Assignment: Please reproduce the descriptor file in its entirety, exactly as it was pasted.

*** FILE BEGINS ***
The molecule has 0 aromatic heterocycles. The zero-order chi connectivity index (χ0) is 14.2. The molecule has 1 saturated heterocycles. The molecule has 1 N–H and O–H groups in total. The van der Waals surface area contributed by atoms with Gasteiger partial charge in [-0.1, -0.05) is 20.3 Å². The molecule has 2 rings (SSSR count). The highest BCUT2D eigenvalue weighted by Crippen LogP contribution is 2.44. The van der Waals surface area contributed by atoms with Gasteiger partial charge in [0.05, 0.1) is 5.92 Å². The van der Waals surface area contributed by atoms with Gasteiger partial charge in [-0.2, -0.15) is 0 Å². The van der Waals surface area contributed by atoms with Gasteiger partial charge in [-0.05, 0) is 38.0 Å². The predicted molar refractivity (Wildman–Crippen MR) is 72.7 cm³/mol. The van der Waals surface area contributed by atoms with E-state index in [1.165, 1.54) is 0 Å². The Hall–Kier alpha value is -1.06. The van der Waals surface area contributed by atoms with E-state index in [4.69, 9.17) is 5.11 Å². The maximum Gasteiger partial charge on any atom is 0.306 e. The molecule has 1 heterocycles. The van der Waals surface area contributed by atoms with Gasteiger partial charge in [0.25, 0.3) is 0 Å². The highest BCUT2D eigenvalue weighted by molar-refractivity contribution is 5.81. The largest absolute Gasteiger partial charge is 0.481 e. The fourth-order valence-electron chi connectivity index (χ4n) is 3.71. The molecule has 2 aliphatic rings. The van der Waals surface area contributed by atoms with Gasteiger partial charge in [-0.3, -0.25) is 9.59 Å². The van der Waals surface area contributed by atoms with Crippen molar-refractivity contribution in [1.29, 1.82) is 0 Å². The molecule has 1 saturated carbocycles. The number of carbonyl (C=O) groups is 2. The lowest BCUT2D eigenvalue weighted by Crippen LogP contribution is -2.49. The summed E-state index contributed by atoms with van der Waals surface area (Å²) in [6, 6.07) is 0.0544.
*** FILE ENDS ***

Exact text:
The molecule has 0 aromatic heterocycles. The zero-order chi connectivity index (χ0) is 14.2. The molecule has 1 saturated heterocycles. The molecule has 1 N–H and O–H groups in total. The van der Waals surface area contributed by atoms with Gasteiger partial charge in [-0.1, -0.05) is 20.3 Å². The molecule has 2 rings (SSSR count). The highest BCUT2D eigenvalue weighted by Crippen LogP contribution is 2.44. The van der Waals surface area contributed by atoms with Gasteiger partial charge in [0.05, 0.1) is 5.92 Å². The van der Waals surface area contributed by atoms with Gasteiger partial charge in [-0.2, -0.15) is 0 Å². The van der Waals surface area contributed by atoms with Gasteiger partial charge in [-0.05, 0) is 38.0 Å². The predicted molar refractivity (Wildman–Crippen MR) is 72.7 cm³/mol. The van der Waals surface area contributed by atoms with E-state index in [1.165, 1.54) is 0 Å². The Hall–Kier alpha value is -1.06. The van der Waals surface area contributed by atoms with E-state index in [4.69, 9.17) is 5.11 Å². The maximum Gasteiger partial charge on any atom is 0.306 e. The molecule has 1 heterocycles. The van der Waals surface area contributed by atoms with Gasteiger partial charge in [0.25, 0.3) is 0 Å². The highest BCUT2D eigenvalue weighted by molar-refractivity contribution is 5.81. The largest absolute Gasteiger partial charge is 0.481 e. The fourth-order valence-electron chi connectivity index (χ4n) is 3.71. The molecule has 2 aliphatic rings. The van der Waals surface area contributed by atoms with Gasteiger partial charge in [-0.3, -0.25) is 9.59 Å². The van der Waals surface area contributed by atoms with Crippen molar-refractivity contribution in [1.29, 1.82) is 0 Å². The molecule has 1 saturated carbocycles. The number of carbonyl (C=O) groups is 2. The lowest BCUT2D eigenvalue weighted by Crippen LogP contribution is -2.49. The summed E-state index contributed by atoms with van der Waals surface area (Å²) in [6, 6.07) is 0.0544.